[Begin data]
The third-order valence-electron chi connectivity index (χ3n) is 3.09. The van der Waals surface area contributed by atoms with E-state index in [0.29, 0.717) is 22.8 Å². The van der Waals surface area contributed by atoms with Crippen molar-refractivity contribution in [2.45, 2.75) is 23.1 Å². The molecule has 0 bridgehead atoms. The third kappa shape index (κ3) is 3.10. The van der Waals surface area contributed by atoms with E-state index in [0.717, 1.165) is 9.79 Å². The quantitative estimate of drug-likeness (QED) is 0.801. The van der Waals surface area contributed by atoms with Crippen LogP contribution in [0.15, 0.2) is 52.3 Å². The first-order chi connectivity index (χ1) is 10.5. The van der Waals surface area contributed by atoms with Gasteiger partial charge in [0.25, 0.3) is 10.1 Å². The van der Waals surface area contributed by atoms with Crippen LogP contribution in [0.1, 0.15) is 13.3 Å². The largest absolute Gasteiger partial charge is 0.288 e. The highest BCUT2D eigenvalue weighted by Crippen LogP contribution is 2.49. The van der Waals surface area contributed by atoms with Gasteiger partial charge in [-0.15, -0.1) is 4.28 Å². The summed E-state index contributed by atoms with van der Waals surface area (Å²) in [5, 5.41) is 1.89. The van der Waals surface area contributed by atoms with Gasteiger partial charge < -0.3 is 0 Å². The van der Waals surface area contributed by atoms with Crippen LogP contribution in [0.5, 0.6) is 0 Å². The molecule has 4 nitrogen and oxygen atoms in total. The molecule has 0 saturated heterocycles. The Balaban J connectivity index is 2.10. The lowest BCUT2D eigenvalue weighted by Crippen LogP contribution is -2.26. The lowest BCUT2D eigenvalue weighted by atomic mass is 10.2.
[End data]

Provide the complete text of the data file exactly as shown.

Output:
The third-order valence-electron chi connectivity index (χ3n) is 3.09. The van der Waals surface area contributed by atoms with E-state index in [0.29, 0.717) is 22.8 Å². The van der Waals surface area contributed by atoms with Crippen molar-refractivity contribution in [2.45, 2.75) is 23.1 Å². The molecule has 0 bridgehead atoms. The third kappa shape index (κ3) is 3.10. The van der Waals surface area contributed by atoms with E-state index in [0.717, 1.165) is 9.79 Å². The quantitative estimate of drug-likeness (QED) is 0.801. The van der Waals surface area contributed by atoms with Crippen LogP contribution in [0.15, 0.2) is 52.3 Å². The first-order chi connectivity index (χ1) is 10.5. The van der Waals surface area contributed by atoms with Gasteiger partial charge in [0.25, 0.3) is 10.1 Å². The van der Waals surface area contributed by atoms with Crippen LogP contribution in [0.1, 0.15) is 13.3 Å². The largest absolute Gasteiger partial charge is 0.288 e. The highest BCUT2D eigenvalue weighted by Crippen LogP contribution is 2.49. The van der Waals surface area contributed by atoms with Gasteiger partial charge in [-0.15, -0.1) is 4.28 Å². The summed E-state index contributed by atoms with van der Waals surface area (Å²) in [5, 5.41) is 1.89. The van der Waals surface area contributed by atoms with Gasteiger partial charge < -0.3 is 0 Å². The van der Waals surface area contributed by atoms with Crippen LogP contribution in [0.5, 0.6) is 0 Å². The molecule has 4 nitrogen and oxygen atoms in total. The molecule has 0 saturated heterocycles. The Balaban J connectivity index is 2.10. The lowest BCUT2D eigenvalue weighted by Crippen LogP contribution is -2.26. The lowest BCUT2D eigenvalue weighted by atomic mass is 10.2.